2Scott Garrabrant11y
I am concerned that they will treat supernatural claims as reasonable. I consider myself rational enough to be able to put up with some of the crazy stuff many UU individuals believe (beliefs not shared by the community). I am worried that my children might believe them, and even more worried that might not look at beliefs critically enough.
Yes, they will treat supernatural claims as reasonable, and expect you (and your kids) to treat them that way as well, at least in public, and condemn you (and your kids) for being rude if you (they) don't. If you live in the United States, the odds are high that your child's school will do the same thing. My suggestion would be that you teach your children how to operate sensibly in such an environment, rather than try to keep them out of such environments, but of course parenting advice from strangers on the Internet is pretty much worthless.
2Scott Garrabrant11y
I actually do not think that is true. They will treat supernatural claims as reasonable, but would not condemn me for not treating them as reasonable. They might condemn me for being avoidably rude, but I don't even know about that. We actually plan on homeschooling, but that is not for the purpose of keeping kids out of an insane environment as much as trying to teach them actually important stuff. I do, however, agree with your advice.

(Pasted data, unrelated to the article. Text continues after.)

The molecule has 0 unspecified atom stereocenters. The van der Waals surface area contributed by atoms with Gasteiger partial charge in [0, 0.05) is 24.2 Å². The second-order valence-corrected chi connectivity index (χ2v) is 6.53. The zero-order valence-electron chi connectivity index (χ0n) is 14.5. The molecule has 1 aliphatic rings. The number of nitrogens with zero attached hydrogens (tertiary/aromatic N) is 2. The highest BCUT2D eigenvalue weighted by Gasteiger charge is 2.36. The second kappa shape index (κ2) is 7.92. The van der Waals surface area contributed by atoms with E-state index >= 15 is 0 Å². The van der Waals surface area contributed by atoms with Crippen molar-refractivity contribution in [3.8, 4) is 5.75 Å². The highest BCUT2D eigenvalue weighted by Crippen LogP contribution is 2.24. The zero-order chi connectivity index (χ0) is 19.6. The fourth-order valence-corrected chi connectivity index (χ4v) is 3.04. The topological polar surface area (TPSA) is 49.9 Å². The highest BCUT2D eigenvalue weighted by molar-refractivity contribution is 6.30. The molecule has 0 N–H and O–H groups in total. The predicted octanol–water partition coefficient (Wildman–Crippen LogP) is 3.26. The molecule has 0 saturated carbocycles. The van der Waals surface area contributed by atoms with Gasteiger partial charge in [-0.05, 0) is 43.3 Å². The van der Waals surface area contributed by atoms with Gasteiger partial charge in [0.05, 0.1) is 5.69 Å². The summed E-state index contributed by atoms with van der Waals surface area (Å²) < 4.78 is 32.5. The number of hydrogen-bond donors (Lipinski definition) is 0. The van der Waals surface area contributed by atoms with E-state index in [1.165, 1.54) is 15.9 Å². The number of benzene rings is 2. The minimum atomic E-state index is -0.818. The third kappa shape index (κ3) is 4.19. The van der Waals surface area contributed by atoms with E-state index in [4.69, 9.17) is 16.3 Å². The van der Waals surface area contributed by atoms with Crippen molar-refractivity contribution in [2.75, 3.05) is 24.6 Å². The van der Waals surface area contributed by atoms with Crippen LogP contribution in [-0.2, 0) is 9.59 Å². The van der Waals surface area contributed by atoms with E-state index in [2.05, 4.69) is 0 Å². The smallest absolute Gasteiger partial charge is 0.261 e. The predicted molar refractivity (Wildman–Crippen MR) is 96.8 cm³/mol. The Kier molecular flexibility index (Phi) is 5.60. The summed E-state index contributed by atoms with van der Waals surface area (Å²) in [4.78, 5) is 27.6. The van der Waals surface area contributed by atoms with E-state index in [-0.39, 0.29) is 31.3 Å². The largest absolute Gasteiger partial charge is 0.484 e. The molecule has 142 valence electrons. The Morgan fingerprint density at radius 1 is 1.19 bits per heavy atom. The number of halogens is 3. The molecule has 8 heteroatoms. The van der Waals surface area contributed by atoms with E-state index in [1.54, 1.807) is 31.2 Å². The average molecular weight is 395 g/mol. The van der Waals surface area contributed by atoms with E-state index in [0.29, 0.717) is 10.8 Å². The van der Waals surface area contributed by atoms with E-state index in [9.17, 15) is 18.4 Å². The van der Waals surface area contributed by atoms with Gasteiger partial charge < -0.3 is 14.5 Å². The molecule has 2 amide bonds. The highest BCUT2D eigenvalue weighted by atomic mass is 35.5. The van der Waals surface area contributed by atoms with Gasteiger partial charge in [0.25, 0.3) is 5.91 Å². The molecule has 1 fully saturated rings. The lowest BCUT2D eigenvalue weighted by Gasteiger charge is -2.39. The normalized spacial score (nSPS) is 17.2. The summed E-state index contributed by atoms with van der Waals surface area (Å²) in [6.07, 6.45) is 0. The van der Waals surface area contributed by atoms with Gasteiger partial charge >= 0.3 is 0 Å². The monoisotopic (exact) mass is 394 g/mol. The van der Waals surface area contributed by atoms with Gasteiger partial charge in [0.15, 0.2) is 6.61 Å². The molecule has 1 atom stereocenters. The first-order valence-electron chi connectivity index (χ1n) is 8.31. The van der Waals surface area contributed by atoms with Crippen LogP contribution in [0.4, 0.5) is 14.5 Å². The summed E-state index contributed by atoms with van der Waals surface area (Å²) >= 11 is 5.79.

If your elementary-schooler goes around insistently informing the other little kids that Santa isn't real, you will likely be getting an unhappy phone call from the school, never mind the religious bits that the adults actually believe.
3Scott Garrabrant11y
Good thing we are homeschooling then!
What's your moral system? If you get value from the community it's probably more moral to focus your efforts on donating more for bed nets than on the effect that you have on the world through being a member of that community.
2Scott Garrabrant11y